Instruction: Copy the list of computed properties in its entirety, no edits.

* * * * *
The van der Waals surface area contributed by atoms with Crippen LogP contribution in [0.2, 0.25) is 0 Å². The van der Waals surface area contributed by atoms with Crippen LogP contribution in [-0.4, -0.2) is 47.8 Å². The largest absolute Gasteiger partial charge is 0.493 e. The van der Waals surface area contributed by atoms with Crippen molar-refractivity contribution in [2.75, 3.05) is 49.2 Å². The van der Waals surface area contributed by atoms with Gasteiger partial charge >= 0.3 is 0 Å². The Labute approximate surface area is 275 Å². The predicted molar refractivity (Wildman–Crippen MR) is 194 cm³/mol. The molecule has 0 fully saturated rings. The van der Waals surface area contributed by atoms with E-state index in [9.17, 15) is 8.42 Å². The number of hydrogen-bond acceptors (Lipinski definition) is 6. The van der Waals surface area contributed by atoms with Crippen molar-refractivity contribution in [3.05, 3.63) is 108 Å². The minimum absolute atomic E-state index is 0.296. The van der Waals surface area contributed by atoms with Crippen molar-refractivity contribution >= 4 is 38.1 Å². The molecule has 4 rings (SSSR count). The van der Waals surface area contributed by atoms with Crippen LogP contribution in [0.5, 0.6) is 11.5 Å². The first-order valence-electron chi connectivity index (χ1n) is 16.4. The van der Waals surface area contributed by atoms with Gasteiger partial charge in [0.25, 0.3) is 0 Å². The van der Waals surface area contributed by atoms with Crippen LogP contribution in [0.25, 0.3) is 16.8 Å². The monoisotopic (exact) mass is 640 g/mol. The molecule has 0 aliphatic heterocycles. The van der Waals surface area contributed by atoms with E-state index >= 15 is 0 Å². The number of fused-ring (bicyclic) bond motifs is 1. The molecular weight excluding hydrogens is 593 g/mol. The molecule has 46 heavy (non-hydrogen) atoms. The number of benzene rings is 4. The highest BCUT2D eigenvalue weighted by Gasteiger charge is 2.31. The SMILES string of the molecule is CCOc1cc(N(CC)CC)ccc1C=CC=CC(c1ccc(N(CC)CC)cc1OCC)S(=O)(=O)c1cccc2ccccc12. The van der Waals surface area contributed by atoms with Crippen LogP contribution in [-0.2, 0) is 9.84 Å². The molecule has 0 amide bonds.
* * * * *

The van der Waals surface area contributed by atoms with Crippen LogP contribution in [0.2, 0.25) is 0 Å². The van der Waals surface area contributed by atoms with Crippen LogP contribution in [-0.4, -0.2) is 47.8 Å². The largest absolute Gasteiger partial charge is 0.493 e. The van der Waals surface area contributed by atoms with Crippen molar-refractivity contribution in [2.75, 3.05) is 49.2 Å². The van der Waals surface area contributed by atoms with Gasteiger partial charge >= 0.3 is 0 Å². The Labute approximate surface area is 275 Å². The predicted molar refractivity (Wildman–Crippen MR) is 194 cm³/mol. The molecule has 0 fully saturated rings. The van der Waals surface area contributed by atoms with E-state index in [9.17, 15) is 8.42 Å². The number of hydrogen-bond acceptors (Lipinski definition) is 6. The van der Waals surface area contributed by atoms with Crippen molar-refractivity contribution in [3.05, 3.63) is 108 Å². The minimum absolute atomic E-state index is 0.296. The van der Waals surface area contributed by atoms with Crippen molar-refractivity contribution >= 4 is 38.1 Å². The molecule has 4 rings (SSSR count). The van der Waals surface area contributed by atoms with Crippen LogP contribution in [0.5, 0.6) is 11.5 Å². The first-order valence-electron chi connectivity index (χ1n) is 16.4. The van der Waals surface area contributed by atoms with Gasteiger partial charge in [0.25, 0.3) is 0 Å². The van der Waals surface area contributed by atoms with Crippen LogP contribution in [0.25, 0.3) is 16.8 Å². The monoisotopic (exact) mass is 640 g/mol. The molecule has 0 aliphatic heterocycles. The van der Waals surface area contributed by atoms with E-state index >= 15 is 0 Å². The number of fused-ring (bicyclic) bond motifs is 1. The molecular weight excluding hydrogens is 593 g/mol. The molecule has 46 heavy (non-hydrogen) atoms. The number of benzene rings is 4. The highest BCUT2D eigenvalue weighted by Gasteiger charge is 2.31. The SMILES string of the molecule is CCOc1cc(N(CC)CC)ccc1C=CC=CC(c1ccc(N(CC)CC)cc1OCC)S(=O)(=O)c1cccc2ccccc12. The van der Waals surface area contributed by atoms with Crippen LogP contribution in [-0.2, 0) is 9.84 Å². The molecule has 0 amide bonds.